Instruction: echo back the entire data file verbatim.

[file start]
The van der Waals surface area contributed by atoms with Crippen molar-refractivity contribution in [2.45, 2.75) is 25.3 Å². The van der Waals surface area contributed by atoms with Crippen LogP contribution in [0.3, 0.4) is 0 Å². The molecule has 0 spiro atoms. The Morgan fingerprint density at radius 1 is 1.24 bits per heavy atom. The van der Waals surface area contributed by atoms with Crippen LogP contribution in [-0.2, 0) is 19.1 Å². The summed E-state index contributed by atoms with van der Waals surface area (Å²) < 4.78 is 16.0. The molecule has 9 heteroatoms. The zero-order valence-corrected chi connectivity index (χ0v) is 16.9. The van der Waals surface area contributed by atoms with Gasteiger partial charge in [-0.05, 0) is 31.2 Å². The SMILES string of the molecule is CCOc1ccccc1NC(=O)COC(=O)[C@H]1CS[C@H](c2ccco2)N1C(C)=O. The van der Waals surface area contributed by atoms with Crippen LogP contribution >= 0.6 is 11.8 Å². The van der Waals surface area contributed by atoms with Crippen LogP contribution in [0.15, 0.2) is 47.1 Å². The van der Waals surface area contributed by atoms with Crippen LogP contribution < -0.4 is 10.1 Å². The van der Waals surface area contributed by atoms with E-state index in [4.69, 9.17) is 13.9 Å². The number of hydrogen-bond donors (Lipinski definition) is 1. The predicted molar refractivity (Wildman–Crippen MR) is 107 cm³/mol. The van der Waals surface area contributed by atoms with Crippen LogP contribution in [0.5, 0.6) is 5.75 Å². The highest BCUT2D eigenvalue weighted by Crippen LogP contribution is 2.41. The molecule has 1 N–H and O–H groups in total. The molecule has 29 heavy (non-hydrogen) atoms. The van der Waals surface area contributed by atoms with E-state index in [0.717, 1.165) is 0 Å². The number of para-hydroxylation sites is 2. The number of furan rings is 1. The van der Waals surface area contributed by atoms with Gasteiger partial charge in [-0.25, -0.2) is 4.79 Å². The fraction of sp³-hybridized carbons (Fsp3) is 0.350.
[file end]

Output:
The van der Waals surface area contributed by atoms with Crippen molar-refractivity contribution in [2.45, 2.75) is 25.3 Å². The van der Waals surface area contributed by atoms with Crippen LogP contribution in [0.3, 0.4) is 0 Å². The molecule has 0 spiro atoms. The Morgan fingerprint density at radius 1 is 1.24 bits per heavy atom. The van der Waals surface area contributed by atoms with Crippen LogP contribution in [-0.2, 0) is 19.1 Å². The summed E-state index contributed by atoms with van der Waals surface area (Å²) < 4.78 is 16.0. The molecule has 9 heteroatoms. The zero-order valence-corrected chi connectivity index (χ0v) is 16.9. The van der Waals surface area contributed by atoms with Gasteiger partial charge in [-0.05, 0) is 31.2 Å². The SMILES string of the molecule is CCOc1ccccc1NC(=O)COC(=O)[C@H]1CS[C@H](c2ccco2)N1C(C)=O. The van der Waals surface area contributed by atoms with Crippen LogP contribution >= 0.6 is 11.8 Å². The van der Waals surface area contributed by atoms with Crippen LogP contribution in [0.15, 0.2) is 47.1 Å². The van der Waals surface area contributed by atoms with Crippen LogP contribution < -0.4 is 10.1 Å². The van der Waals surface area contributed by atoms with E-state index in [4.69, 9.17) is 13.9 Å². The number of hydrogen-bond donors (Lipinski definition) is 1. The predicted molar refractivity (Wildman–Crippen MR) is 107 cm³/mol. The van der Waals surface area contributed by atoms with Crippen LogP contribution in [0.5, 0.6) is 5.75 Å². The highest BCUT2D eigenvalue weighted by Crippen LogP contribution is 2.41. The molecule has 1 N–H and O–H groups in total. The molecule has 29 heavy (non-hydrogen) atoms. The van der Waals surface area contributed by atoms with E-state index in [0.717, 1.165) is 0 Å². The number of para-hydroxylation sites is 2. The number of furan rings is 1. The van der Waals surface area contributed by atoms with Gasteiger partial charge in [-0.25, -0.2) is 4.79 Å². The fraction of sp³-hybridized carbons (Fsp3) is 0.350.